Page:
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July 2024

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Courtesy Photo Natalie Montoya shared images of a dog that jumped two fences to get to her family’s chicken coop on N. Kiowa Road

Multiple Dog Attacks on Livestock Reported in Questa

There have been multiple dog attacks on livestock reported in Questa via social media. As many as seven attacks have been reported, on a variety of animals including lambs, goats, ducks, chickens, and cows. While the attacks are being reported on social media, only one of these attacks have been reported to the Questa Police Department.

Village Councilman Jason Gonzalez took to social media to share a stern warning, encouraging dog owners to lock their dogs up or they could be shot for attacking livestock. His post came after discovering that his own goats were killed in early June. “I posted the initial message in rage because I had just found my two goats dead,” Councilman Gonzalez said in an interview with the Questa del Rio News. “In reality, I just need people to understand that allowing their dogs to run loose is a problem and it’s now affecting locals in our community and it’s affecting our livestock.”

Taos County, along with the Village of Questa, have ordinances regulating the provision of animals, which falls in line with the New Mexico Statute Chapter 77 Article 1, Section 77-1-2, stating: “If any dog shall kill or injure any livestock, the owner or keeper of such dog shall be liable for all damages that may be sustained thereby, to be recovered by the party so injured before any court having competent jurisdiction, and it shall be unlawful to keep such dog after it is known that the dog is liable to kill livestock, and it shall be the duty of the owner to kill, or have killed, the dog upon order of the court after a finding that the dog has killed or injured livestock, and provided further, that it shall be the right of any owner of livestock so killed or injured by the actions of any dog to kill the dog while it is upon property controlled by the owner of the livestock.”

While Gonzalez’s social media post may have raised eyebrows of some, the law as cited proves he is indeed accurate in warning people that if their dogs kill or injure livestock, the dogs could be legally killed if caught on the property of the livestock owner during or immediately after the act.

We spoke with a dog owner whose dog has been suspected of attacking Gonzalez’s goats. We are choosing not to identify her as the attacks have not been confirmed that it was her dog and she isn’t currently facing legal repercussions for the allegations. “Our dog has been tied up since that allegation and yet, dogs are continuing to attack livestock, so that is why I do not believe it was our dog,” she said. “Our dog is friendly and isn’t aggressive. He didn’t have blood on him after that attack and we are keeping him home to ensure he isn’t accused of future attacks.”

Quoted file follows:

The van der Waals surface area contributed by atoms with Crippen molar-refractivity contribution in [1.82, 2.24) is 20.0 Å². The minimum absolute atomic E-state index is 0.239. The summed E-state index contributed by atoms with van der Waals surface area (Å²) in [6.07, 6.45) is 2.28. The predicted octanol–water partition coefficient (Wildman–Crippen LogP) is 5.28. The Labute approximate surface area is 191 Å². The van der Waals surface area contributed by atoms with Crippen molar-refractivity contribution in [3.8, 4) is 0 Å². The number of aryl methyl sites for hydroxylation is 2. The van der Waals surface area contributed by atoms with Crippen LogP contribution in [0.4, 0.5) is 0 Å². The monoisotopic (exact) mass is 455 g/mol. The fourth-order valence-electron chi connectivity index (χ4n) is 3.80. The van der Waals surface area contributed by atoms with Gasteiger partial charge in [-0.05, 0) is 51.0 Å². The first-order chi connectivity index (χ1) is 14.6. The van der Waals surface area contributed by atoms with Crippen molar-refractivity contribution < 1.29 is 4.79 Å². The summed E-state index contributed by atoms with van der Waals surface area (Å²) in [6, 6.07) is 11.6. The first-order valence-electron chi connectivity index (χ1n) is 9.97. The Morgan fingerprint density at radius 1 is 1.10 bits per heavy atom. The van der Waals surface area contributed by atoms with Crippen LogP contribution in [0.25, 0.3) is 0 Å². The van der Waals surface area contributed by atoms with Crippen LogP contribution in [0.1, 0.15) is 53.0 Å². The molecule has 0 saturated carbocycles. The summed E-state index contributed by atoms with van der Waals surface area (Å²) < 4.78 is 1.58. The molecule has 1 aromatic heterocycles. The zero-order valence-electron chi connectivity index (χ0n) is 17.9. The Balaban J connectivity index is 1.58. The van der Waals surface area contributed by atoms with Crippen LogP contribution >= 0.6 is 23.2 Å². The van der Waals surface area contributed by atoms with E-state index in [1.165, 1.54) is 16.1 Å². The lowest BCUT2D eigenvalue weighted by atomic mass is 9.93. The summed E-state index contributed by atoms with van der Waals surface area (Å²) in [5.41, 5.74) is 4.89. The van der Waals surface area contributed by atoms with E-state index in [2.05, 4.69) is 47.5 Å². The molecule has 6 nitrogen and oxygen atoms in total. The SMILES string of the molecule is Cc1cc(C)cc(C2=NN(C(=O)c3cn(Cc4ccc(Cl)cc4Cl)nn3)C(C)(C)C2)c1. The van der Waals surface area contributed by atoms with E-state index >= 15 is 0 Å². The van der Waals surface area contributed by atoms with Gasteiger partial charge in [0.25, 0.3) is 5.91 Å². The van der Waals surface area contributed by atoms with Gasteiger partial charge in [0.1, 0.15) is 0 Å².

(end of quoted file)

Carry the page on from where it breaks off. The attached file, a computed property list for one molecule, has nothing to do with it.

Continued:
Dogs running loose in New Mexico communities is not uncommon. The vast open area provides plenty of space for animals to run and live free. The recent uptick in dog attacks on livestock is an indication, however, that tighter regulations on free-roaming animals may be needed. A big challenge to this issue, however, is that many local shelters are at capacity and unable to take stray dogs brought into their custody, leaving local jurisdictions with few options on what to do with free-roaming dogs.

Mayor John Ortega says he understands locals’ frustration. “Coming from a family of ranchers who know the challenges of keeping your animals safe, I want to extend my sincere condolences to anyone who has lost their animals due to attacks on their livestock.” He goes on to acknowledge this problem is a complex one. “Unfortunately, this is not solely a Questa issue. Communities across Taos County experience these types of problems as well,” he says. “It’s important for us to work together, united as a community to solve this issue. Keep your dogs on your property. Spay and neuter your animals. Being a dog owner requires responsibility and we need to work together to make our community safe for livestock owners, children, everyone,” he continued.

We reached out to the Taos County Sheriff’s Office. According to the website, there are only three animal protection officers to serve the entire Taos County area. As of print time, we didn’t hear back from the Sheriff’s Office.

On Tuesday, June 11, the Village of Questa held its regular council meeting and the stray dog issues were discussed. Councilman Jason Gonzalez said, “I am glad to see we as a Village are taking some steps to address the issue. It’s not going to be fixed overnight, but it’s a step in the right direction.”

Mayor Ortega says lack of funding and personnel are big challenges for the Village of Questa to hire their own animal protection officers. This isn’t deterring him and other Questa leadership from finding solutions to improve the stray animal issue for Questa residents and livestock owners. “We’re looking at several options, but in the meantime, we need to start with keeping our dogs contained to our property. That is going to be a big way to reduce the risk of future attacks.”